He wrote “4th” on the sheet. And again he slid it in front of me. Then he folded his arms behind his head and smiled.
“Hell,” he said, “I’m up for manager of the year.”
That is how Sparky views this season.
Which is not to say he doesn’t care. You could never say that if you knew him. It is to say that after 23 years of managing teams in Rock Hill and Modesto and St. Petersburg and Asheville and Cincinnati and Detroit, Sparky Anderson has come to some conclusions: “If we’re a fifth-place club, we’ll finish fifth. If we’re a first-place club, we’ll finish first. I ain’t gonna do nothing about it. I ain’t gonna change us from a fifth- place club to a first-place club.
“Players win and players lose it. Bleep. I was the same guy in ’85 as I was in ’84. Whitey Herzog’s the same guy in ’86 as he was in ’85. What happened? The players didn’t win it. That’s what happened.
“It’s very simple. If you’ve got a last-place club, you can send 25 managers in there and it’ll still finish last. You can go through history and prove that. Take Casey Stengel. He couldn’t win with Brooklyn. He couldn’t win with the Braves. Then he got the Yankees, and he could’ve gone to the Bahamas after spring training. Everybody knows that.”
The Bahamas? Why Sparky Anderson doesn’t worry, in his own words, reason No. 2: “I used to call John Wooden, the UCLA basketball coach, and say, ‘Hey, John. You got Pepperdine on your schedule? Let’s give the Pepperdine coach the night off. You coach Pepperdine, and I’ll coach your team. I ain’t never coached a basketball team in my life. And you can have the point spread. Whatever it is. Who are we kidding? How you gonna beat me? I got the best horses. The best horses win.’ It’s that simple.”
Now, OK. I hear you. If Sparky Anderson can’t turn a fifth- place club into a first-place club, if it’s all up to the players, just what is it, you ask, that he does for a living? What difference does the manager make? It is a legitimate question.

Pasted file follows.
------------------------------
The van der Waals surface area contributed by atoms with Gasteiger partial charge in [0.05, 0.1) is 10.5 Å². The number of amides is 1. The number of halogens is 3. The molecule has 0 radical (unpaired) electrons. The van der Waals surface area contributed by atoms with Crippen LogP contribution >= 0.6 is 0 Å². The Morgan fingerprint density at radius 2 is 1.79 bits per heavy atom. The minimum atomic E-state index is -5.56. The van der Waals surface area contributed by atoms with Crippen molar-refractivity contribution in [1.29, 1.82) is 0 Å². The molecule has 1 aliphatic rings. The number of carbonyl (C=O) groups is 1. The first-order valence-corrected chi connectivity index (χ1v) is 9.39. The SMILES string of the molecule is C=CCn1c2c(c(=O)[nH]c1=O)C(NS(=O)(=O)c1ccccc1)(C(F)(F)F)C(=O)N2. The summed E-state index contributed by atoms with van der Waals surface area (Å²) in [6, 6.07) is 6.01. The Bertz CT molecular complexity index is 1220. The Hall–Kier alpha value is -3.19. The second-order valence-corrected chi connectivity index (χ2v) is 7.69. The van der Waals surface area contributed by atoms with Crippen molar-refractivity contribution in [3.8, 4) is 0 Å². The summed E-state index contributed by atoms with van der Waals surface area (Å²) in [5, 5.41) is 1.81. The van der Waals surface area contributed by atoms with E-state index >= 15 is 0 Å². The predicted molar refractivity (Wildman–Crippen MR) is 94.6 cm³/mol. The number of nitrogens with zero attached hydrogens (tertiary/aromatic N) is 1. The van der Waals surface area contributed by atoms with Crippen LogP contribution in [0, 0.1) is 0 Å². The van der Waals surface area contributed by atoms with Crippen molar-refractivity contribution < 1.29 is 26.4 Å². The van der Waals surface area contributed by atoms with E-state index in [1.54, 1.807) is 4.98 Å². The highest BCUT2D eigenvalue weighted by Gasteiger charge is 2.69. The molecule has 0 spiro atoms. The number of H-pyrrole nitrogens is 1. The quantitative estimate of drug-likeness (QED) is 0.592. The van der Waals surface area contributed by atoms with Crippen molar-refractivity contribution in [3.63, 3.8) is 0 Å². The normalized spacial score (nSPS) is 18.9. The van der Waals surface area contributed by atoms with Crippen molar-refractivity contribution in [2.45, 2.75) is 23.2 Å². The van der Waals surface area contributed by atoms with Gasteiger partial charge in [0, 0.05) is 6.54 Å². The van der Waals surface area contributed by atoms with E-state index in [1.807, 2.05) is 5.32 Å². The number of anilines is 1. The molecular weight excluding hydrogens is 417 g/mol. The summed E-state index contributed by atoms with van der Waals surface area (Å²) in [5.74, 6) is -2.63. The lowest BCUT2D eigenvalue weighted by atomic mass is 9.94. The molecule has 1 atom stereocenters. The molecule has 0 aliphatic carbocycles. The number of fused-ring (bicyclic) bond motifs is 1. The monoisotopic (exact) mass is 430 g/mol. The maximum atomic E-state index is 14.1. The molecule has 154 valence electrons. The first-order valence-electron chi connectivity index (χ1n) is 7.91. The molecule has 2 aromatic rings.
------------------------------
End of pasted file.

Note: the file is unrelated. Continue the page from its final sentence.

In his autobiography, Bear Bryant, the famed Alabama football coach, described his first meeting with a thousand Texas Aggies this way:
“I took off my coat and stomped on it.
“Then I took off my tie and stomped on it.
“Then, as I was walking up to the mike, I rolled up my sleeves.”
Now that kind of technique you can understand. That approach works in football. It does not work in baseball. For one thing, you can’t just rip off your uniform and stomp on it. The damn things are too tight.
So what is it that Sparky does if his team finishes fifth? “Well, you can be fifth one way and fifth another way,” he explains. “Take a look at our clubhouse. It’s a professional atmosphere. When the young players come in here, they know immediately what it’s going to be. If you’re fifth place, but you remain professionals, remain businesslike, eventually you’re going to turn things around. Two or three young guys replace the older guys, then two or three more, and then suddenly, you got a hell of a ballclub.
“That’s what happened here. We had (Lance) Parrish and (Lou) Whitaker and
(Alan) Trammell and (Kirk) Gibson. All young kids. And they grew with the system and all of a sudden — wham! — all four were ready, along with Jack Morris and Dan Petry, and it all just fell together. It just clicked.
“The players, like I say, are gonna win it or lose it. What the manager does is create the right mood. Create the system where the right players can succeed. That simple. Hell, my best season of managing, pure managing, was 1978. I got fired.”
You can buy this theory, or you can leave it. The problem, critics will point out, is that the Tigers aren’t sending in many of those good young kids Sparky refers to. It’s mostly the same old kids, with a little less hair. This season, Lance Parrish is gone. Kirk Gibson is hurt. And Detroit just completed the worst spring training record of any team in baseball. Yet Anderson recently proclaimed this “the best spring we’ve ever had.”